So why does Donald Trump want a lackey for the big energy companies to run the agency charged with protecting the public from pollution? And why did the National Association of Manufacturers run ads like this for a man so obviously not a defender of the public interest?
Because Trump and the industry can count Pruitt on their side, as his record shows, in preventing the EPA from holding big business accountable for the environment and public safety. After all, when he became attorney general of Oklahoma, he shut down the state's environmental enforcement unit.
SEN. ED MARKEY (D-MA): Honestly, people are going to think that it's not just the fox guarding the hen house, it's the fox destroying the hen house because you haven't distanced yourself from the actual litigation that you have initiated on most of the key issues that you are now going to have responsibility for protecting in terms of the public health of the entire country.
PRUITT: And Senator, I can say to you unequivocally, I will recuse as directed by EPA ethics counsel.
MOYERS: Scott Pruitt fits right into Trump's world. In his first week in office Donald Trump has aimed a sledgehammer at the EPA. Within hours of his swearing in, he ordered a freeze on all new environmental rules pending review, suspended all federal environmental grants and contracts, thus stalling billions of dollars that were heading to key operations like air pollution monitoring, water quality testing and environmental research.
Then he ordered all outward communication from the EPA to stop — no social media, no conferences, no meetings between the agency and the public. So if you want to know if there's work being done to clean up a superfund site, too bad. If you want to know the role of fracking in Oklahoma's earthquakes, sorry. Whether the emissions of an industry in your hometown comply with federal safety laws? You'll have to guess.
And there's more. He's opposed climate science.
PRUITT: As I indicated in my opening statement, the climate is changing and human activity contributes to that in some manner.
SEN. BERNIE SANDERS (I-VT): In some manner? Ninety-seven percent of the scientists who wrote articles in peer-reviewed journals believe that human activity is the fundamental reason we are seeing climate change; you disagree with that?
PRUITT: I believe the ability to measure with precision the degree of human activities' impact on the climate, is subject to more debate on whether the climate is changing or whether human activity contributes to it.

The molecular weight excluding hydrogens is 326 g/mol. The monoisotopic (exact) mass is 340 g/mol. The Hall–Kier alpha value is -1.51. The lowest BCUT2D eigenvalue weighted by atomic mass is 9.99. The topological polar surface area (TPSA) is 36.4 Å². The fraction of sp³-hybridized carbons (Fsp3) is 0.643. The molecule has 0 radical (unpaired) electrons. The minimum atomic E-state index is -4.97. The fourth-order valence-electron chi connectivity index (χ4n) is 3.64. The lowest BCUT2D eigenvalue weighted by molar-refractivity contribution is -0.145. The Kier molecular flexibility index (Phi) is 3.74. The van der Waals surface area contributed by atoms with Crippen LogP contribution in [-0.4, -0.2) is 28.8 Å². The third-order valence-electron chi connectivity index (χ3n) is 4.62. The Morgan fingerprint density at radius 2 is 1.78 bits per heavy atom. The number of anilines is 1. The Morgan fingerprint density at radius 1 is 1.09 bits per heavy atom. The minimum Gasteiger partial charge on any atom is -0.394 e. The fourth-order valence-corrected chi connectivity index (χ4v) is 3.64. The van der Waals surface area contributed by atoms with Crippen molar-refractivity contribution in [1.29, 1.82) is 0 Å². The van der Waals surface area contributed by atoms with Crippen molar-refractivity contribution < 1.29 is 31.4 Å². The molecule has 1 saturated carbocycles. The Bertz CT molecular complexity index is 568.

MOYERS: We should remember that Richard Nixon, a Republican president, signed the legislation creating the Environmental Protection Agency back in l970. It was part of the movement to restore a country that had been despoiled by industrial abuse.
PRESIDENT RICHARD NIXON: The environmental agenda before the Congress includes laws to deal with water pollution, pesticide hazards, ocean dumping, excessive noise, careless land development and many other environmental problems. These problems will not stand still for politics or for partisanship.
MOYERS: Trump's wrecking crew says environmental regulations impede the progress and profits of companies. But if you think those companies and their so-called "free market" will, without safety provisions, make America great again. Well here's is what turning back the clock could look like:
These are the EPA's own photographs taken for the record as the agency began its work. Rivers were polluted. Lead gasoline threatened the developing brains of children. Trash choked harbors, and illegal dumping leached into groundwater, agricultural run off suffocated marine waterways. Unfettered industries were running our country to ruin. There, before your eyes, is our past.
It's no wonder the founders of our government feared corruption in high office. They knew it could lead to bribery, nepotism and the abuse of power by a government aligned with the great monied interests — such as the East India Tea Company. They knew it could enable of public officials to neglect their duty to the public and serve instead the design of wealth.
At the end of the first week of Donald Trump's first hundred days, those founders must be turning in their graves.